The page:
It is undeniably true that Meacher's launch was an attempted coup against the labour movement. A left candidate has already been backed by the grassroots of the Labour and trade union left. Thursday's events represented an attempt to impose a candidate against the will of trade union and Labour party activists by a handful of parliamentarians. Meacher's message was thus: "You may well support John McDonnell, but you're never going to get the chance to vote for him. Therefore, you will have to support me whether you like it or not." Unfortunately, his claim that he had 30 supportive MPs has been exposed as tragic wishful thinking. In actual fact, Meacher has the support of between 5 and 7 MPs. In contrast, John McDonnell has 22 signed up - and a previous 15 or so who have indicated they are likely to support him. This has been achieved solely because of the grassroots campaign.
Nonetheless, we need to bare in mind the slightly sinister side of recent developments. Two weeks ago, the Independent on Sunday wrote that Gordon Brown much preferred to "crush" Meacher rather than McDonnell. On the day of the launch, Brownite MP Tom Watson claimed that Meacher had more parliamentary support than McDonnell. For those who can't remember, Watson led last September's attempted Brownite coup against Blair. Watson is extremely close to Brown - and indeed visited Brown just a day before the September putsch. The Evening Standard suggested: "Speculation is mounting at Westminster that allies of Mr Brown have encouraged Mr Meacher to stand in order to split the vote on the left of the party." The Torygraph suggested that "Brown gets leadership opponent he wants", adding: "Do not be surprised if a number of presumed Brown loyalists appear on Mr Meacher's ballot paper."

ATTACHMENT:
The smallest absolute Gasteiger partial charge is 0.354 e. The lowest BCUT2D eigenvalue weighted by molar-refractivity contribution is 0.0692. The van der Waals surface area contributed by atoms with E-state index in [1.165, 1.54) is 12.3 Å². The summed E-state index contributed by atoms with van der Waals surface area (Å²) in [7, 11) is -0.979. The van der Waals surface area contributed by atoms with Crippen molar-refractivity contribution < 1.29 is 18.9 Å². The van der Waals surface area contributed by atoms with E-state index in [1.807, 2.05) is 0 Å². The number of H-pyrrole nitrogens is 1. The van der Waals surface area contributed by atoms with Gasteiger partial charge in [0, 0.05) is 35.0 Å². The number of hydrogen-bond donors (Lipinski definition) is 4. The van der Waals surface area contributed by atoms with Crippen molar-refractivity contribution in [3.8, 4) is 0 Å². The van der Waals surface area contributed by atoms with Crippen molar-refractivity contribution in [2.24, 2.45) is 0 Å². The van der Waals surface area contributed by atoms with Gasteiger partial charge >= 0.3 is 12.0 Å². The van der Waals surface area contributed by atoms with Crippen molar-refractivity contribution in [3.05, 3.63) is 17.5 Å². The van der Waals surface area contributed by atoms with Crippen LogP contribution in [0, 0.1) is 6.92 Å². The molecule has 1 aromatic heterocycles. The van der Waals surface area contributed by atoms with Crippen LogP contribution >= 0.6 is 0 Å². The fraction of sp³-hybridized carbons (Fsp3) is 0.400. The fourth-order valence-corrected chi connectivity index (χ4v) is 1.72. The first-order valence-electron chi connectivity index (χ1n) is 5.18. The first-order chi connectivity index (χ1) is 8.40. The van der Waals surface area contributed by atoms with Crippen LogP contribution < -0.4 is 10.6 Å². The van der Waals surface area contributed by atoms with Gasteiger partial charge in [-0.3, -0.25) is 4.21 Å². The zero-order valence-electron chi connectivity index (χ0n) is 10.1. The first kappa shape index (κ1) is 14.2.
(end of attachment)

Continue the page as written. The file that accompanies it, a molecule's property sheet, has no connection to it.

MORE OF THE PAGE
It is clear that New Labour would prefer Meacher over McDonnell. Meacher is a representative of Labour's distant past; he is compromised by his support for New Labour's policies prior to his sacking; he has no base in the labour movement. McDonnell has a consistent political record; he is a solid and growing base in the labour movement; he is one of the most articulate, convincing members of the PLP. New Labour know that he would wipe the floor with Brown in any public debate. They recognise that a successful McDonnell campaign will put the Left back on the map and threaten to completely unravel New Labour's grip on the party.
Our task ahead is clear. We need to renew our commitment to building a successful campaign. We should ignore the Meacher campaign which, frankly, has no chance of gaining any grassroots support. Let's keep getting people in the party, giving out John4Leader leaflets, encouraging MPs to sign John's nomination papers. Ironic as it may seem, but the chances of our campaign succeeded have now considerably increased. Let's no waste the opportunity before us.